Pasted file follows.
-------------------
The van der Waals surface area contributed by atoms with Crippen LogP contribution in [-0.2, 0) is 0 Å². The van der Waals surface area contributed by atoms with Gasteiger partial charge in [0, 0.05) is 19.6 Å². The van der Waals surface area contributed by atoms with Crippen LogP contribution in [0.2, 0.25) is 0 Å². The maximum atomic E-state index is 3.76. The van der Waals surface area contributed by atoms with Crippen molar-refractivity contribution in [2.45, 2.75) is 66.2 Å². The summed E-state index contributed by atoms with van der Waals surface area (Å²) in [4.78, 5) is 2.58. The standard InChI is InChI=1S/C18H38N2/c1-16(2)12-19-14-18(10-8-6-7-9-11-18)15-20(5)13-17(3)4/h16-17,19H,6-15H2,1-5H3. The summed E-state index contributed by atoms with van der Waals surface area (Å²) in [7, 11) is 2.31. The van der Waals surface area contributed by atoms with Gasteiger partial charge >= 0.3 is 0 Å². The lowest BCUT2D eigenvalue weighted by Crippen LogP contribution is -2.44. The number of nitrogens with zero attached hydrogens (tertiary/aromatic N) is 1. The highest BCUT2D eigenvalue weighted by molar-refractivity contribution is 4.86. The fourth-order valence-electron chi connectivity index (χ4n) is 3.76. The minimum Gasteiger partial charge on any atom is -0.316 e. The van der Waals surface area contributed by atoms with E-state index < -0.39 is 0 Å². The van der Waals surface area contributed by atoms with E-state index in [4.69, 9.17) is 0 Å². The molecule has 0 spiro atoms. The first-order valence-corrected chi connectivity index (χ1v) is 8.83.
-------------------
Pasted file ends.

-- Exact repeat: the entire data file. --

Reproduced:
The van der Waals surface area contributed by atoms with Crippen LogP contribution in [-0.2, 0) is 0 Å². The van der Waals surface area contributed by atoms with Gasteiger partial charge in [0, 0.05) is 19.6 Å². The van der Waals surface area contributed by atoms with Crippen LogP contribution in [0.2, 0.25) is 0 Å². The maximum atomic E-state index is 3.76. The van der Waals surface area contributed by atoms with Crippen molar-refractivity contribution in [2.45, 2.75) is 66.2 Å². The summed E-state index contributed by atoms with van der Waals surface area (Å²) in [4.78, 5) is 2.58. The standard InChI is InChI=1S/C18H38N2/c1-16(2)12-19-14-18(10-8-6-7-9-11-18)15-20(5)13-17(3)4/h16-17,19H,6-15H2,1-5H3. The summed E-state index contributed by atoms with van der Waals surface area (Å²) in [7, 11) is 2.31. The van der Waals surface area contributed by atoms with Gasteiger partial charge >= 0.3 is 0 Å². The lowest BCUT2D eigenvalue weighted by Crippen LogP contribution is -2.44. The number of nitrogens with zero attached hydrogens (tertiary/aromatic N) is 1. The highest BCUT2D eigenvalue weighted by molar-refractivity contribution is 4.86. The fourth-order valence-electron chi connectivity index (χ4n) is 3.76. The minimum Gasteiger partial charge on any atom is -0.316 e. The van der Waals surface area contributed by atoms with E-state index < -0.39 is 0 Å². The van der Waals surface area contributed by atoms with E-state index in [4.69, 9.17) is 0 Å². The molecule has 0 spiro atoms. The first-order valence-corrected chi connectivity index (χ1v) is 8.83.